Alessandro Vitti throws away the notion that superhero art has to be cleanly inked and penciled in his work on Iceman #1. In keeping with the improvisational nature of Iceman’s powers, it looks like subzero jazz with plenty of speed lines during fight scenes before slowing down and being more expressive during serious scenes, like when Bobby sees his parents in the hospital. To go with his art, Rachelle Rosenberg uses a palette that Andre 3000 would describe as “cooler than being cool”, and you can feel the temperature drop when Iceman uses abilities. But there are subtle differences in how the ice looks like a more playful snowball/slushie feel when the Icemen are sparring in the Danger Room versus a harder/freeze you in carbonite color for when he surrounds the Purifier in a pointy ice cave.

Even though its bad guy is one note, and an ongoing threat isn’t built up, Iceman #1 is a successful start to the adult Bobby Drake’s solo debut. Sina Grace’s dialogue has a silly sense of humor just like Iceman has had since the Jack Kirby and Stan Lee days, and it’s nice to have an X-book with more of a slice of life-meets-cool superpowers vibe instead of being steeped in continuity, nostalgia, and/or edginess. Plus Alessandro Vitti and Rachelle Rosenberg realize that Iceman can pretty much shape matter to his will and use this as a license to let their creativity to run wild.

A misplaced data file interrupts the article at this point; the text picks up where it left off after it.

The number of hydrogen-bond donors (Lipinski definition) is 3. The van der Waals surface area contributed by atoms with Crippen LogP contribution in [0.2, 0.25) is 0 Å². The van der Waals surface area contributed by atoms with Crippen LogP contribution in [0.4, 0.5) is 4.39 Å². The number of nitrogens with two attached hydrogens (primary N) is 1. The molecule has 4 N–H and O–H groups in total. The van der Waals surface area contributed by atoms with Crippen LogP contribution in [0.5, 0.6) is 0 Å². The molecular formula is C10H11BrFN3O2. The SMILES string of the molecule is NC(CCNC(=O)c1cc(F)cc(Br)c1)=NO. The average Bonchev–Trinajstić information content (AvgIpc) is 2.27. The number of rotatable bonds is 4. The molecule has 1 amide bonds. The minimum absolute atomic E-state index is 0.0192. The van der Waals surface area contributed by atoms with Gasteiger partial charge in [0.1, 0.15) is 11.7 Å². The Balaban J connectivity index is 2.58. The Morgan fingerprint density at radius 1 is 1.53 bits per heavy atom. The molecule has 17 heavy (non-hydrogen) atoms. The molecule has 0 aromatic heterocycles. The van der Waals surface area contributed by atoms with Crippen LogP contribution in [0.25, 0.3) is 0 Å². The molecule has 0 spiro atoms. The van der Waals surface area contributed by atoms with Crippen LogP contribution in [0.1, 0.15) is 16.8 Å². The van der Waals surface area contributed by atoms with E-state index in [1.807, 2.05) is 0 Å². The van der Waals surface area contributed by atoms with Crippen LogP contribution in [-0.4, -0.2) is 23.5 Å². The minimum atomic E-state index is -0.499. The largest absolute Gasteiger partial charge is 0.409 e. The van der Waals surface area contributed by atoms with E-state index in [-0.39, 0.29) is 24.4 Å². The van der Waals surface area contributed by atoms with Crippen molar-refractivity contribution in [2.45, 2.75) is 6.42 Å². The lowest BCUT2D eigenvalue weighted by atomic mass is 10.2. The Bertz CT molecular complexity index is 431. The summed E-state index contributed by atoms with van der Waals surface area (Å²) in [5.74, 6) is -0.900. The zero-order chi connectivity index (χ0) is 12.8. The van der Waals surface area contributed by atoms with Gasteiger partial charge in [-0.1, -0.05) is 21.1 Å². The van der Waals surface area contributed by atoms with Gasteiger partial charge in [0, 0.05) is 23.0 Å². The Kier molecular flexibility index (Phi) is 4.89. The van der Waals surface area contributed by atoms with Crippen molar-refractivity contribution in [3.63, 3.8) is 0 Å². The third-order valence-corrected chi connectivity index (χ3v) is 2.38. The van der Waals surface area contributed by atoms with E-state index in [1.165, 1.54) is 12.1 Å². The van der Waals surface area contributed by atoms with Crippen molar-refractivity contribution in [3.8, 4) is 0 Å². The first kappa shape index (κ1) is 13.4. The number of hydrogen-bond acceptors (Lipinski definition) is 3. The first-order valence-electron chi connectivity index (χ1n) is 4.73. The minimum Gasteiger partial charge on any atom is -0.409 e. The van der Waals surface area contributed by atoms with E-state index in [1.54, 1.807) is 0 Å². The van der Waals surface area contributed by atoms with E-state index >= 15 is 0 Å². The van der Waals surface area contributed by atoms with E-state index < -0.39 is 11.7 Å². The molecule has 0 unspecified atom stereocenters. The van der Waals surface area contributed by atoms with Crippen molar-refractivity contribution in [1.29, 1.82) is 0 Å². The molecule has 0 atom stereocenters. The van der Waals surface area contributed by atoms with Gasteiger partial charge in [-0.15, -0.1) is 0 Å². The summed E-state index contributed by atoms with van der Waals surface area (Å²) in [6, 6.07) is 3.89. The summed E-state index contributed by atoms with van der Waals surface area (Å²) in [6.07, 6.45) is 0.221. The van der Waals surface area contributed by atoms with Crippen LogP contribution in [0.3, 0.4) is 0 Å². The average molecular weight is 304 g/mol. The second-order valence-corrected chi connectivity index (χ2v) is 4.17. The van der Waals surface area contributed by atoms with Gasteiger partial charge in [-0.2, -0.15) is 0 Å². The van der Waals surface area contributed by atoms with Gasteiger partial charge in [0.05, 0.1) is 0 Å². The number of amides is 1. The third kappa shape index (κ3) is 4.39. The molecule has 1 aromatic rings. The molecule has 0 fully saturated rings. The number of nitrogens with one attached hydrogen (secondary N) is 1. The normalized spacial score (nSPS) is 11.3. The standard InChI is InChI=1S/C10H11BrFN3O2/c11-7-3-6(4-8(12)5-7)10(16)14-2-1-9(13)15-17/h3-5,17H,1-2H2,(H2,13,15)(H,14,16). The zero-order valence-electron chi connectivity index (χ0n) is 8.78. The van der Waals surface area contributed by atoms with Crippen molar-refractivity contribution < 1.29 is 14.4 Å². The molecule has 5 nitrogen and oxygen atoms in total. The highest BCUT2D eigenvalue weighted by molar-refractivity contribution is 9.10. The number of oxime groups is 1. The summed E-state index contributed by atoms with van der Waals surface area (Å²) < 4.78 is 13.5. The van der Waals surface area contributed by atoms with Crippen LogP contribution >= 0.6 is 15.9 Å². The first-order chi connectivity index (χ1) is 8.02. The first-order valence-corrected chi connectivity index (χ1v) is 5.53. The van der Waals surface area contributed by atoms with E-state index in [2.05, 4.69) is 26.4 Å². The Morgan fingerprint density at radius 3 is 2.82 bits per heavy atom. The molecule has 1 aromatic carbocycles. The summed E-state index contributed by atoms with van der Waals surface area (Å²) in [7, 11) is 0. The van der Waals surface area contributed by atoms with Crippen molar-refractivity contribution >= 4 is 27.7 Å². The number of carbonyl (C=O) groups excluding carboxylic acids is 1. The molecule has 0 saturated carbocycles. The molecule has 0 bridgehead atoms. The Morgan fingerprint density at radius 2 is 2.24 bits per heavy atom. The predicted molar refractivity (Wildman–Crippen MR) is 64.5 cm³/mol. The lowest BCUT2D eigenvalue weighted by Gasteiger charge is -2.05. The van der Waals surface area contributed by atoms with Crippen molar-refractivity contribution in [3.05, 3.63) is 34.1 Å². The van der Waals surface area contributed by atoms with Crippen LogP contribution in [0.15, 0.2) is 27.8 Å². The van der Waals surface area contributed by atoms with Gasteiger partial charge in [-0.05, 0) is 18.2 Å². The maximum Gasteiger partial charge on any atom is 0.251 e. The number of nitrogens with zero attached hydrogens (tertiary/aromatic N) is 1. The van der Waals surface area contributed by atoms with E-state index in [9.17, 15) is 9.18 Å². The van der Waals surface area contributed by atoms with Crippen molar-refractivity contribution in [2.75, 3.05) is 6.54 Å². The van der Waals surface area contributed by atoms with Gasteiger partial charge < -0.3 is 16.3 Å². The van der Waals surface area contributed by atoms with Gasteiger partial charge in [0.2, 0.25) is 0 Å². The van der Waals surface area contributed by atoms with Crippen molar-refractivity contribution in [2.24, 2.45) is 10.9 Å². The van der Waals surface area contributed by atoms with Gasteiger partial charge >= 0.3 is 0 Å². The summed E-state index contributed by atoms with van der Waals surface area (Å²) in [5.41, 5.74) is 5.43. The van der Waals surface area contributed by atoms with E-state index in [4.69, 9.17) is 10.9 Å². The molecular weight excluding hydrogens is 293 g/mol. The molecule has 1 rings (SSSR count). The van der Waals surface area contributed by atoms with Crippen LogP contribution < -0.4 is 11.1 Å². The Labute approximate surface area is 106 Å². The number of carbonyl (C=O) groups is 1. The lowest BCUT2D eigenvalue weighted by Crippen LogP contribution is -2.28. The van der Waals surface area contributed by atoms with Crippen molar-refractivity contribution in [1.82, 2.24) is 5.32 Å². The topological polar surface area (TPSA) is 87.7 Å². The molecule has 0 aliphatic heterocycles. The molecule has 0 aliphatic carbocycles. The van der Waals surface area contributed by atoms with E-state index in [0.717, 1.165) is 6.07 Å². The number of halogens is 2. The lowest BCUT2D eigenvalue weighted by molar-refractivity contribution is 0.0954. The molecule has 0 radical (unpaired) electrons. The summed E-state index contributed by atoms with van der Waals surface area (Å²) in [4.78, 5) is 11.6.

It’s super fun to see Bobby Drake kick ass and crack dad jokes while struggling with dating and his relationships with friends and family as a newly out adult gay man in Iceman #1.

Story: Sina Grace Art: Alessandro Vitti Colors: Rachelle Rosenberg
Story: 7.0 Art: 9.0 Overall: 8.0 Recommendation: Buy

Marvel Comics provided Graphic Policy with a FREE copy for review

A First Look at Marvel Dice Masters: X-Men First Class

WizKids has released a first look at WizKidsDice Masters set, Marvel Dice Masters: X-Men First Class. This September, the set brings more mutants to the tabletop for Dice Masters action. The 124-card expansion features multiple rosters of X-Men, the Exiles, and the Brotherhood of Mutants.

The X-Men have been featured in numerous sets either as the main focus or as teams within. Sets with a primary focus on X-men include Avengers vs. X-Men, Deadpool, and Uncanny X-Men

The set is focused on spinning character dice up and down to manipulate abilities and strength. There’s also new keywords:

Awaken – lets you damage your opponent, reroll opposing characters, or get an attack boost by spinning up to a higher level.